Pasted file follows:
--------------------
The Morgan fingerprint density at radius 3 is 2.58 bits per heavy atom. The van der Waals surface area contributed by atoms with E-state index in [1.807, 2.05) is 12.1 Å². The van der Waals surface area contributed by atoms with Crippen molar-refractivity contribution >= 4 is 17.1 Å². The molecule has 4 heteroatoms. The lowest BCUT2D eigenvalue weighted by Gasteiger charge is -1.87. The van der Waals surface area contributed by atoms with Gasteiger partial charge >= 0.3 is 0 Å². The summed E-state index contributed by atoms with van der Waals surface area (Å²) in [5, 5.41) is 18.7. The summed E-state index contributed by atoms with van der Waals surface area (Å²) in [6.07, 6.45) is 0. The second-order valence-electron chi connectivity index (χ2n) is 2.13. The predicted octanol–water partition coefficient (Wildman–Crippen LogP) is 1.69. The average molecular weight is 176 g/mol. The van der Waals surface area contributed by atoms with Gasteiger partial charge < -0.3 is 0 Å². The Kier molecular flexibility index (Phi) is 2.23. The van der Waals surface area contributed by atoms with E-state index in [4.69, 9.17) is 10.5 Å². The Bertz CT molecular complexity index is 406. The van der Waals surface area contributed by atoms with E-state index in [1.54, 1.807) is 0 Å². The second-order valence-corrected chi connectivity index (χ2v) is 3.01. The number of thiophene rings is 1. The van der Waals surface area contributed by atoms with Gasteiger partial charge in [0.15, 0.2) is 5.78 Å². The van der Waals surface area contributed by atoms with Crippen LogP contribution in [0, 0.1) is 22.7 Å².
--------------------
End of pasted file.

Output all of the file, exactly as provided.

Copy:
The Morgan fingerprint density at radius 3 is 2.58 bits per heavy atom. The van der Waals surface area contributed by atoms with E-state index in [1.807, 2.05) is 12.1 Å². The van der Waals surface area contributed by atoms with Crippen molar-refractivity contribution >= 4 is 17.1 Å². The molecule has 4 heteroatoms. The lowest BCUT2D eigenvalue weighted by Gasteiger charge is -1.87. The van der Waals surface area contributed by atoms with Gasteiger partial charge >= 0.3 is 0 Å². The summed E-state index contributed by atoms with van der Waals surface area (Å²) in [5, 5.41) is 18.7. The summed E-state index contributed by atoms with van der Waals surface area (Å²) in [6.07, 6.45) is 0. The second-order valence-electron chi connectivity index (χ2n) is 2.13. The predicted octanol–water partition coefficient (Wildman–Crippen LogP) is 1.69. The average molecular weight is 176 g/mol. The van der Waals surface area contributed by atoms with Gasteiger partial charge < -0.3 is 0 Å². The Kier molecular flexibility index (Phi) is 2.23. The van der Waals surface area contributed by atoms with E-state index in [4.69, 9.17) is 10.5 Å². The Bertz CT molecular complexity index is 406. The van der Waals surface area contributed by atoms with E-state index in [1.54, 1.807) is 0 Å². The second-order valence-corrected chi connectivity index (χ2v) is 3.01. The number of thiophene rings is 1. The van der Waals surface area contributed by atoms with Gasteiger partial charge in [0.15, 0.2) is 5.78 Å². The van der Waals surface area contributed by atoms with Crippen LogP contribution in [0, 0.1) is 22.7 Å².